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Overall Performance

The Samsung NX200 is a well specified camera, with ergonomics and operational speed to match. Autofocus performance is good if not class-leading and the response to button and dial input is usually as good as instant. However, while the camera's seven frames per second rate in continuous shooting mode is excellent considering the size of the 20MP files, those files do have a detrimental effect on write times. This is especially true when shooting in raw mode, where the waiting time for the files to process and the buffer to clear can become almost prohibitive.

Buffering times also have a negative impact on your user experience when you are shooting raw in single drive mode. Depending on the speed of the memory card you are using you will be able to take 3 or 4 shots in a row but after the first shot the camera is basically blocking any other user input for a few seconds until the buffer has cleared. If you're used to taking a lot of shots in very fast succession and change your settings inbetween you'll occasionally find yourself cursing the camera when it is responding with a 'Processing' message on the screen to your press of a button.

The Samsung NX series does not offer an in-body stabilization system but the 18-55mm kit lens, the 50-200mm tele lens and the excellent 60mm Macro all offer an efficient image stabilization system. Samsung's pancake lenses don't but these lenses tend to be much faster than the zooms which makes OIS much less of a necessity.

Continuous Shooting and Buffering

The NX200 offers two continuous shooting modes, 'Low' and 'High'. In continuous 'Low' mode the nominal frame rate is 3fps, in 'High' mode this increases to 7fps. The latter is a fairly respectable number for this class of camera, but the camera's buffer appears to be slightly overwhelmed by the large files captured by the 20MP sensor.

This is particularly obvious when shooting in raw mode. When shooting Large/Fine JPEGs you can shoot 11 frames in one burst and then have to wait for approximately 8 seconds for the camera to write the files onto the memory card. During that time you can neither keep shooting nor change any settings. If you switch to raw mode the number of frames decreases to 8 but the waiting time increases to a very lengthy 34 seconds. Switching from JPEG Fine to Superfine only makes a marginal difference. Considering these times were measured on one of the currently fastest SD cards available - a SanDisk Extreme Pro UHS-I - we would not recommend using any older cards with the NX200 if you're planning on frequently using the continuous shooting feature.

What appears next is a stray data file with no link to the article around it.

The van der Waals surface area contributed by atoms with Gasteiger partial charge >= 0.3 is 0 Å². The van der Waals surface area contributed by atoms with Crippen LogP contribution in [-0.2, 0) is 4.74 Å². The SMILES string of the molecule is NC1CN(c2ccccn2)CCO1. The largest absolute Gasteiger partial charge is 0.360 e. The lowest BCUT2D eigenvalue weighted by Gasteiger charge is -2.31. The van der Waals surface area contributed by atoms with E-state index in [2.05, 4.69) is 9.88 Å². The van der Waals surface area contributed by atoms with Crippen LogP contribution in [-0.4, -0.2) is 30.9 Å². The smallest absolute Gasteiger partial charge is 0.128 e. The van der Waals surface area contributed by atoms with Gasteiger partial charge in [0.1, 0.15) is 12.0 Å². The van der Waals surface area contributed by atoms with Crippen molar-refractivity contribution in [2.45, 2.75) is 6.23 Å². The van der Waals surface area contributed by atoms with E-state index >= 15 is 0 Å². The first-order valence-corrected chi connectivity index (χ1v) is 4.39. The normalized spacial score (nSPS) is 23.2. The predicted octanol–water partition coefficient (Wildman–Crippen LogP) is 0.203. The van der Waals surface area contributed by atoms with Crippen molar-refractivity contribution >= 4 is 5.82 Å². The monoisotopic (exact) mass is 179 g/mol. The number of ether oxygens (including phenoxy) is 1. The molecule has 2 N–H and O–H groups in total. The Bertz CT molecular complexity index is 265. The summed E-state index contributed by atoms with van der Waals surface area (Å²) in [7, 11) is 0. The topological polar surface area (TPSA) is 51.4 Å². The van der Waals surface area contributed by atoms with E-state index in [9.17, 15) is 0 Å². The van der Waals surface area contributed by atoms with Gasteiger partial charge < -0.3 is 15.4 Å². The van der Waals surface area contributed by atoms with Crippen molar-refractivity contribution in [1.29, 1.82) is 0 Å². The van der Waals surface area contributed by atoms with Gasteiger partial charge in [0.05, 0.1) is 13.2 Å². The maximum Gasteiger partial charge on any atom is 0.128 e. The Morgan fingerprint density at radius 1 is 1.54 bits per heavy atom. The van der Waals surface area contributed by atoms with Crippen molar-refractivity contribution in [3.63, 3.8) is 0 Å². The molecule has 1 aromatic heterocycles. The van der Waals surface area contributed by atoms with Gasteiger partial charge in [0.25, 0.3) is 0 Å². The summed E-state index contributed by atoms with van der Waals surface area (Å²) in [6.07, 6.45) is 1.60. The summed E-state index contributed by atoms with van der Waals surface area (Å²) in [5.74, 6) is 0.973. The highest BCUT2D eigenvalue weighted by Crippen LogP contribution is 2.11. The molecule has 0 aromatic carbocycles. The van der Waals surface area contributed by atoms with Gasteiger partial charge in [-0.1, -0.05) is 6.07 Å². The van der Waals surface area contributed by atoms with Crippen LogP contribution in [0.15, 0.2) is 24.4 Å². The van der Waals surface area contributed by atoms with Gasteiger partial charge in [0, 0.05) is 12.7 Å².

In the slower 3fps 'Low' mode waiting times are shorter but still fairly substantial. Also, when shooting raw the 3 fps can only be maintained for one second. After that the camera captures another three frames at about half that speed before dropping down to an extremely slow 0.2 fps. Given the very real potential for missed frames thanks to the extended write times, we would recommend staying away from raw mode when shooting continuous frames with the NX200.

Continuous High

JPEG Large/Fine
Frame rate 7.0 fps 7.0 fps 7.0 fps
Number of frames 11 8 8
Buffer full rate - - -
Write complete 8 sec 34 sec 35 sec

Continuous Low

JPEG Large/Fine
Frame rate 3.0 fps 3.0 fps 3.0 fps
Number of frames 16 3 3
Buffer full rate 1.8 fps 0.2 fps 0.2 fps
Write complete 7 sec 25 sec 28 sec

All timings performed using a 64GB SanDisk Extreme Pro UHS-I SDHC card (90MB/s)